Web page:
Young Guns – Flames vs Canucks Impressions


My second game of the Young Stars tournament was a mirror image of the first, with the Flames ending things in OT with a breakaway goal. Calgary’s roster didn’t change too much, but there were definitely some differences in the performances, at least from my seat in the stands. 

Here’s the guys who stood out one way or another. 

Ryan Lomberg – After a decent performance versus the Oilers kids, Lomberg upped the ante against the Canucks, constantly stirring the pot as well scoring a couple of key goals (including the game winner). Lomberg also added a fight and a drawn penalty to his busy night, easily standing out as one of the more impactful players for Calgary.

I don’t know what kind of realistic ceiling the 21-year old has, but he has earned himself a longer look in main camp after his effort this weekend. 

Andrew Mangiapane – He was relatively quiet on Saturday night, but Mangiapane was far more noticeable this time around. He had several shifts where his speed and creativity were on display and frequently looked like one of the Flames’ more dangerous players. He was moved up to play with Jankowski in the third period as a result.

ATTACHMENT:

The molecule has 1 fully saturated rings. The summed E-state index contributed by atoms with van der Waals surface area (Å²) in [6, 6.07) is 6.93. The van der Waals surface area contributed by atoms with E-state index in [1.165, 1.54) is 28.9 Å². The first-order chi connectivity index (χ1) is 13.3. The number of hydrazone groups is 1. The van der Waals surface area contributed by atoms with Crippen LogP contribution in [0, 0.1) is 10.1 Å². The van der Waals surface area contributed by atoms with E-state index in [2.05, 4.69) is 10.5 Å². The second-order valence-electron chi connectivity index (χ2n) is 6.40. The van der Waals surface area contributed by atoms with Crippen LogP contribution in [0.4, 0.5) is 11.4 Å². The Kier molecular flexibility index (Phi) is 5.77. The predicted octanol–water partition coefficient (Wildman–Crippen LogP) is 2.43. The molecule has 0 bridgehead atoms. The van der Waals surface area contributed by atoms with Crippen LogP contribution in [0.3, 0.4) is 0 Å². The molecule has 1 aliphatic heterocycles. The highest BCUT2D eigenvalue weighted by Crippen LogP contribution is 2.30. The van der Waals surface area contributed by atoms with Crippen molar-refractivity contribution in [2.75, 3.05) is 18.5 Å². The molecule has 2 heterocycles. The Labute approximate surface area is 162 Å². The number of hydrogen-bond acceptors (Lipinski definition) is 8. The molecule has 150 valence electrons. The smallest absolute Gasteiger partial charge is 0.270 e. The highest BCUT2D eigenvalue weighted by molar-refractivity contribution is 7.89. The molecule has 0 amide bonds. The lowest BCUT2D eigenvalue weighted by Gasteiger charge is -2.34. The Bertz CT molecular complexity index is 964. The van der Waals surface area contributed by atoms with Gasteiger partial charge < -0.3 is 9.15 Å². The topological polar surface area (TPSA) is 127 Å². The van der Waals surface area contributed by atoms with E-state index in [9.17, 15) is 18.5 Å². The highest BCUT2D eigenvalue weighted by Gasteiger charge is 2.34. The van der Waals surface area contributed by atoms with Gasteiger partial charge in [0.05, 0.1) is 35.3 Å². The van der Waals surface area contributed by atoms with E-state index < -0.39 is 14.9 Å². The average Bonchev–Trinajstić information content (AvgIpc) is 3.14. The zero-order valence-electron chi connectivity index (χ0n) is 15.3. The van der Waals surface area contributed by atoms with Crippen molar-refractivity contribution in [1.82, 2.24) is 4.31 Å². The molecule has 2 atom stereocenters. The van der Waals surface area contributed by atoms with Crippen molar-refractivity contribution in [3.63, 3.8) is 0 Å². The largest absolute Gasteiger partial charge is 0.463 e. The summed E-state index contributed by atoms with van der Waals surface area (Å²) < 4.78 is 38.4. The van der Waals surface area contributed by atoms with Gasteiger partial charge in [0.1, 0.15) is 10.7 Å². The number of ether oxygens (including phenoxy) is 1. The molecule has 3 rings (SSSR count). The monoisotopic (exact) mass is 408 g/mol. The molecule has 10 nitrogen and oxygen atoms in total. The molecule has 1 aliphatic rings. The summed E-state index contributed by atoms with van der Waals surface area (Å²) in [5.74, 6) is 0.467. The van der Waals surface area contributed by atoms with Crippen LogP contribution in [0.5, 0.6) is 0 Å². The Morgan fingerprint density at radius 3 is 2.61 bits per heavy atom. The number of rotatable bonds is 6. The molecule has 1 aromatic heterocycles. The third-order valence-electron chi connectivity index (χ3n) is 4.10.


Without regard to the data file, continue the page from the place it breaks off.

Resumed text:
Mark Jankowski – Not as good an evening for the Jankowski, Tkachuk and Carrol trio this time. They had one or two chances in the first but sort of collapsed in the second – at least at even strength, where they looked out of sync. Jankowski was maybe the best of the trio, generating some chances on special teams in the middle frame, including a short-handed breakaway (and penalty shot) that he unfortunately failed to convert on.

That said, at 5on5 the Flames’ de facto top line was ineffective at best. I was glad to see them broken up in the third.